A camping story with the family.

We had been talking about going camping several times but something always came up to where we couldn't go. One time where the kids were very happy not to go was when their grandparents came to visit. What a great several days!

Well, it was now the part of the year where it gets cold out and the kids asked again. I was skeptical because it was supposed to be in high 20's that weekend. Their mother said no outright and I knew there was no changing her mind. I knew neither of them had camped in below freezing temperatures before.

Friday night, I told them to get warm coats and to come outside with me. We were to talk about camping and building a fire.

I walked them about a hundred meters and we stopped. I talked about the need for fire in a survival or lost in the woods situation. We picked up kindling on the way to the fire pit.

(By the way, it was getting pretty cold already.)

I showed her how to scrape the magnesium and to make a spark with the magnesium fire stick. She scraped enough magnesium and created the spark to light the fire.

We added the kindling and built a fire that had coals. Took about an hour with instruction and all, but I wanted to assess them for going camping in freezing temperatures the next day(50's) / night(got to 27.5 degrees.)

Both troopers. (But they jump in the pool in March too… Kids.)

Mom had all the kids' stuff ready the next day. (Sleeping Bag, Pajamas, lunch) I had packed everything already and had finished in the morning. I brought along several items we now carry to use in a real camping environment. It could have turned into a survival situation.

Of course when we got there mid afternoon, I directed we set up the tent first. Lo and behold, the poles to set up the tent were not there. We had no tent. Great! It was supposed to be 27 degrees that night. (Of course, I'm beating myself up for not checking before hand). [ The old Russian Axiom, "Trust, but Verify."]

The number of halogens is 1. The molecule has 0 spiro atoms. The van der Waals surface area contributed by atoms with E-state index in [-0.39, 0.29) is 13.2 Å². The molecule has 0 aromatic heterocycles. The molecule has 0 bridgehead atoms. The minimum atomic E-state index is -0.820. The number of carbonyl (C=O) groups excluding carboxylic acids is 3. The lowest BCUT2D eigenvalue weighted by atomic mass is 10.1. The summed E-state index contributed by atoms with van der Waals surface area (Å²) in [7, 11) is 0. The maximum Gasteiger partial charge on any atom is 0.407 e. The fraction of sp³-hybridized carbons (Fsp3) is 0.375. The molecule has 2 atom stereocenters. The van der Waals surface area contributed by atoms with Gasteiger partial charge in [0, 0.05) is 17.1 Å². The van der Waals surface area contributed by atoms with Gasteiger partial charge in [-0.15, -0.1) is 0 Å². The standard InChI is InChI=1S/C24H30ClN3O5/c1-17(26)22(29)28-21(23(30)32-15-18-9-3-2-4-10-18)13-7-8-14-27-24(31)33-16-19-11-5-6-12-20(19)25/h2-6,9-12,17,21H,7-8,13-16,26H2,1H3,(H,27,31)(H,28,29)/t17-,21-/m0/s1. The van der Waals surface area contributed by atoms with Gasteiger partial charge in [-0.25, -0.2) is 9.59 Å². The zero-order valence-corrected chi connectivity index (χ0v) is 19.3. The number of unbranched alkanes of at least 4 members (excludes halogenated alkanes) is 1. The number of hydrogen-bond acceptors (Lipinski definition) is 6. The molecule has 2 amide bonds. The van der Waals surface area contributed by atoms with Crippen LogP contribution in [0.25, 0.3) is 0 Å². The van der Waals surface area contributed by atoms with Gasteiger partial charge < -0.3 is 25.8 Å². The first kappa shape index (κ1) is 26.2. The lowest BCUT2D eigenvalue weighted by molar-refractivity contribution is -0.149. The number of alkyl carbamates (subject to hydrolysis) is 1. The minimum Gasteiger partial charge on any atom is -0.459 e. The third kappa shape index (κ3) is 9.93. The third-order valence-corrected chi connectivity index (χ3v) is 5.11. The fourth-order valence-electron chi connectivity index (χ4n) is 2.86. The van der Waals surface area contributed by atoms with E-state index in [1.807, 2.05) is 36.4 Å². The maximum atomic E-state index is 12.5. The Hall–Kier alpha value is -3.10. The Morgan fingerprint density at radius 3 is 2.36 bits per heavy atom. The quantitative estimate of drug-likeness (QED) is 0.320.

When I tell my 11 year old we'll build an improvised shelter, I also bring out the tube tent. I give it to her and tell her to set this up. She grabs it right away and eagerly opens it.

She takes a few minutes to read the directions and begins to set it up. I helped but she figured it out.

We next go to stringing 550 cord between two trees that were about 30 feet apart. We used the poleless tent as a shelter. I positioned the storm flap to close the back and had the opening towards the fire but at an angle to the fire.

My 5 year old was happy to take the responsibility, on her own, pounding random stakes into the ground. She was content, happy, and enjoying being outside.

After the shelter was good, I had the older do the same thing she did the night before. She flaked the magnesium and started to scrape to make a fire. But during scraping she bounced the flakes off the platform. We used our back-up. We used the emergency tinder along with the magnesium stick and started a fire. We positioned logs to form a fire wall to direct heat back towards the tent.

Dinner was hotdogs on newly fashioned sticks and cheese burgers over the grill. After dinner, we had marshmallows.

I had zero complaints about the cold the entire weekend. All except for me. One of my daughters had to have the entire shelter for herself and pushed me out to sleep by the fire.

I got sleep in between adding logs to the fire. No ground cover while they had a thermal blanket underneath them. Warm in front, freezing in back. If you've been there, you know what I mean. Certainly survivable but not comfortable.

Once during the night, the older sister got up to complain about being too warm and had to remove a layer.

Was a great experience for all of us and I wouldn't change it for anything.

Becker Brute